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LEDs, cameras, action – working on virtual productions

What is virtual LED production technology, why is it changing Hollywood, and how can filmmakers best shoot on a next-generation LED stage?

Find out in this interview!

Imagine stepping onto a movie set that lets you capture a golden hour that lasts all day, change the weather, move photorealistic mountains in the background, blockbuster-quality VFX creature interacting with actors, or looking for locations around the world Being able to search the world without going into space.

Now imagine you are doing this completely in real time.

This is what happens when you use the virtual LED production technology. And the good news is that it’s no longer just an invention of our collective imagination or even a demo at trade shows.

Thanks to its successful use on projects like The MandalorianThis technology is real, on its way to mainstream, and is already changing Hollywood.

But what is going on under the hood to bring this cutting-edge technology to life, and what should filmmakers expect when shooting on a virtual LED production stage?

We speak to one of the technology pioneers at Disguise to see how it all comes together Find out more below!


Recognition: Disguise

What is LED-based virtual production?

Basically, virtual LED production is what happens when filmmakers can use a combination of technologies to replace their green screens with walls of LED panels. Using a game engine, these LED walls display real-time backgrounds and visual effects right on set.

“This creates a far richer experience for the entire film crew than using green screens,” said Ed Plowman, CTO of Disguise.

Over the past three years, he has developed an LED-friendly virtual production workflow that has enabled companies like Framestore, Lux Machina, and High Res to deliver films, including Solo: A Star Wars Story and live-action commercials for Nissan and Hyundai.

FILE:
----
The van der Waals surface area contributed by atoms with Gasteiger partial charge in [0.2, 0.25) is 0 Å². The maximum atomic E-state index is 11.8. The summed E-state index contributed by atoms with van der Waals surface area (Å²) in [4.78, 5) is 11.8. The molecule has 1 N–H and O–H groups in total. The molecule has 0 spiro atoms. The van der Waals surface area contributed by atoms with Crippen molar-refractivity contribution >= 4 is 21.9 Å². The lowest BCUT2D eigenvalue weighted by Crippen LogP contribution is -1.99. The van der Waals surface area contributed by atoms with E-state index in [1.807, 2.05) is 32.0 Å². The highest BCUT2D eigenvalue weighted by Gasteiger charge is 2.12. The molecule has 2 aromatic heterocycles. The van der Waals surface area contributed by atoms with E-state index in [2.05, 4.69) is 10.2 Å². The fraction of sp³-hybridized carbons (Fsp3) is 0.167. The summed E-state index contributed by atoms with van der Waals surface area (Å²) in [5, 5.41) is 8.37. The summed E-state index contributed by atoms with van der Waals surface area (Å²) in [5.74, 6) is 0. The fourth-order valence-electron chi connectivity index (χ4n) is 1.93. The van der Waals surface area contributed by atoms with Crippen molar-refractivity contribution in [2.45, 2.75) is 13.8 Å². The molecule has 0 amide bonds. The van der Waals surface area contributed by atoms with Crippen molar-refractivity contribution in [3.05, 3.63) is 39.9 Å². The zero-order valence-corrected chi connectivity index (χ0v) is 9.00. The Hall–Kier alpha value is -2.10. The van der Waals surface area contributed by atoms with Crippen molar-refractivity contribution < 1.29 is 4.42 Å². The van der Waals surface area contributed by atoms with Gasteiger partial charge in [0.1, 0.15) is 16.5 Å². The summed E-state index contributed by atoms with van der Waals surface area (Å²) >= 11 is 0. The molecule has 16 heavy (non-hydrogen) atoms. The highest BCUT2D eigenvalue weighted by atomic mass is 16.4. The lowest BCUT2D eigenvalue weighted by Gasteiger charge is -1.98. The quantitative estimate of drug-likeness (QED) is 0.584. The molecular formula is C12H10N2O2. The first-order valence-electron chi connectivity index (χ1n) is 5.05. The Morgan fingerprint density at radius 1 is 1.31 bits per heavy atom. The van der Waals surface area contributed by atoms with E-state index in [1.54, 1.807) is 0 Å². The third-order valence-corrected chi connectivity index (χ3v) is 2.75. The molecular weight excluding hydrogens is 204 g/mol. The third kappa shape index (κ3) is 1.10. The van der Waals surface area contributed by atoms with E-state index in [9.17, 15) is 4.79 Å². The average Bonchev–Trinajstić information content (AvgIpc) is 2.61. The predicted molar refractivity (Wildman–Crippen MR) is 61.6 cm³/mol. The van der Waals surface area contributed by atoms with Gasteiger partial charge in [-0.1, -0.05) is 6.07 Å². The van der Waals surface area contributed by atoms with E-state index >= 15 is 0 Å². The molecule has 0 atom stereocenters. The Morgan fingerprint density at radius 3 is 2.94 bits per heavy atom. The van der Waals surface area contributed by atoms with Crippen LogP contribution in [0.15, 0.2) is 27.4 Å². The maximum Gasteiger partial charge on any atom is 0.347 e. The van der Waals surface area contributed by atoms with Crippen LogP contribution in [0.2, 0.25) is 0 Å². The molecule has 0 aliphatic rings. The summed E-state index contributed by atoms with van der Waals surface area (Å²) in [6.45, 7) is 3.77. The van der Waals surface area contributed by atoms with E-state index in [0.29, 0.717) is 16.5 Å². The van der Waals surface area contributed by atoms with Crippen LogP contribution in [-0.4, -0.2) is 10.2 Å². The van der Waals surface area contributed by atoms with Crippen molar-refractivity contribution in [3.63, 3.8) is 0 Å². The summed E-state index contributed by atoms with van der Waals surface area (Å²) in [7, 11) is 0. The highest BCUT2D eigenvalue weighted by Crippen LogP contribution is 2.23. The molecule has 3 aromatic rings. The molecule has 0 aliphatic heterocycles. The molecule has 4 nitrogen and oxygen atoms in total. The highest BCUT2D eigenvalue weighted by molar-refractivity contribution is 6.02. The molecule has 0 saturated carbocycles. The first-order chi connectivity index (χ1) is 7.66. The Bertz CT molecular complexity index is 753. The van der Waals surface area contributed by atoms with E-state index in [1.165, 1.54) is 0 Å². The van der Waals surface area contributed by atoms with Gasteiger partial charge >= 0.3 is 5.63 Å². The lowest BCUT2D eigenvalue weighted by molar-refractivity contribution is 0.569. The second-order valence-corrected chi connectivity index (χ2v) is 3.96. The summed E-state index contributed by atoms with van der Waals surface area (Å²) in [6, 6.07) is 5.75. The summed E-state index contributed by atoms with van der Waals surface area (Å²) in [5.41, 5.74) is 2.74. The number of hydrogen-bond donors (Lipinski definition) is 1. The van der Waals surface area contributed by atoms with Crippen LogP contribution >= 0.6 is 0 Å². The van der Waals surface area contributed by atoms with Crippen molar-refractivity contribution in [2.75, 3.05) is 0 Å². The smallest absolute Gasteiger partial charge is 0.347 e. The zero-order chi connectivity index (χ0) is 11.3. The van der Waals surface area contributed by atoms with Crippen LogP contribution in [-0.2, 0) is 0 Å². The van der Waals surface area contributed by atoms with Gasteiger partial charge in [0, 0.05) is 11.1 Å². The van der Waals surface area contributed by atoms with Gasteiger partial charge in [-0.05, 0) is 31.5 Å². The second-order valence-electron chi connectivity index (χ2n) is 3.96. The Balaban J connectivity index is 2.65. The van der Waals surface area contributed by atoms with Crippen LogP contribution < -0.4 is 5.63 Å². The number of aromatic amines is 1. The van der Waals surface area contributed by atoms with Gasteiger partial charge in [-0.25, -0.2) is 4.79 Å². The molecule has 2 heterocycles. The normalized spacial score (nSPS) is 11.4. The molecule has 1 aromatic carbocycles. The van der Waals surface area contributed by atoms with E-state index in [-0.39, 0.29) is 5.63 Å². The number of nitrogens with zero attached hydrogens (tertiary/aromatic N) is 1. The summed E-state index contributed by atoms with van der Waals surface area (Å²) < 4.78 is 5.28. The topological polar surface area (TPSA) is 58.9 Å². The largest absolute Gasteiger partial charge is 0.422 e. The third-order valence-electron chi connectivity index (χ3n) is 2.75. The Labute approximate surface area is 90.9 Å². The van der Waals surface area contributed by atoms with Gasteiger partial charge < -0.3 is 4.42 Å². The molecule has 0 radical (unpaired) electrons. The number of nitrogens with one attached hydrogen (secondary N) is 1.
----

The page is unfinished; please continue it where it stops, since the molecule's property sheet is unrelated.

“By using a virtual LED production phase, filmmakers can see and capture all of the final pixels of a shot in the camera on set,” said Plowman. “All without waiting for the post.”

According to Plowman, some of the other benefits of using LED steps include:

  1. Post production teams no longer have to spend time typing on green screens.
  2. Post production teams automatically have correct reflections and contact lighting on actors or physical set pieces, and no more green spills.
  3. If a director wants to change the angle of the light so that the shadow on the actor goes in a different direction, the director no longer needs to move real lights. All you have to do is move the sun in the virtual LED environment.
  4. Actors no longer need to just visualize the final movie with a green screen for reference. Your eye lines will be more accurate when looking at Computer Generated (CG) elements.
  5. With LED floors, virtual notices can be placed on the set for everyone.
  6. Directors and cameramen can see, change, and draw background positions and visual effects in preproduction (even with virtual site scouts) so fewer re-shots or iterations are required in the post.
  7. There is no need to travel. Every world can be rotated from one place.
  8. Large-scale set extensions can be created that blend seamlessly with the LED background in the post, just in case the LED wall doesn’t fill the entire camera view.
  9. Dynamic augmented reality elements can be added seamlessly for LED assets that need to move in front of your actors.


Recognition: Framestore, everything now, XR Stage

How does LED-based virtual production redefine the filmmaking process?

Virtual LED production is revolutionizing the possibilities on set – but it is also redefining our production pipelines.

Work normally associated with post production needs to be moved to preproduction to create images for the LED screens. This requires a massive cultural change. Instead of fixing it in the mail, the graphics need to be ironed out before you even go on the first day of shooting.

For Plowman, however, this simply goes back to the way moving image pipelines were originally created.

For example Disney’s multiplane camera rig which was used for in 1937 Snow White and the Seven DwarfsIt was a camera pointed down at several layers of glass with background graphics painted on it.

These panels would then be manually moved past the camera individually at different speeds and distances to create a realistic feeling of parallax or depth. Forest sequences would feel more real, as the trees would move past the camera faster than the moon, for example.

“In early films, all of these effects would occur in-camera, on-set through tricks of perspective,” Plowman said. “That’s exactly what we’re doing – moving effects creation back to film sets. Only now are we applying technology to them.


Recognition: Orca Studios

“With an LED stage structure, you still have your rear and front planes. But instead of pre-drawn, two-dimensional glass surfaces like the one used by Disney’s multiplane camera, planes will consist of layers of real-time content from a game engine and the physical actors and set pieces in the real world. ”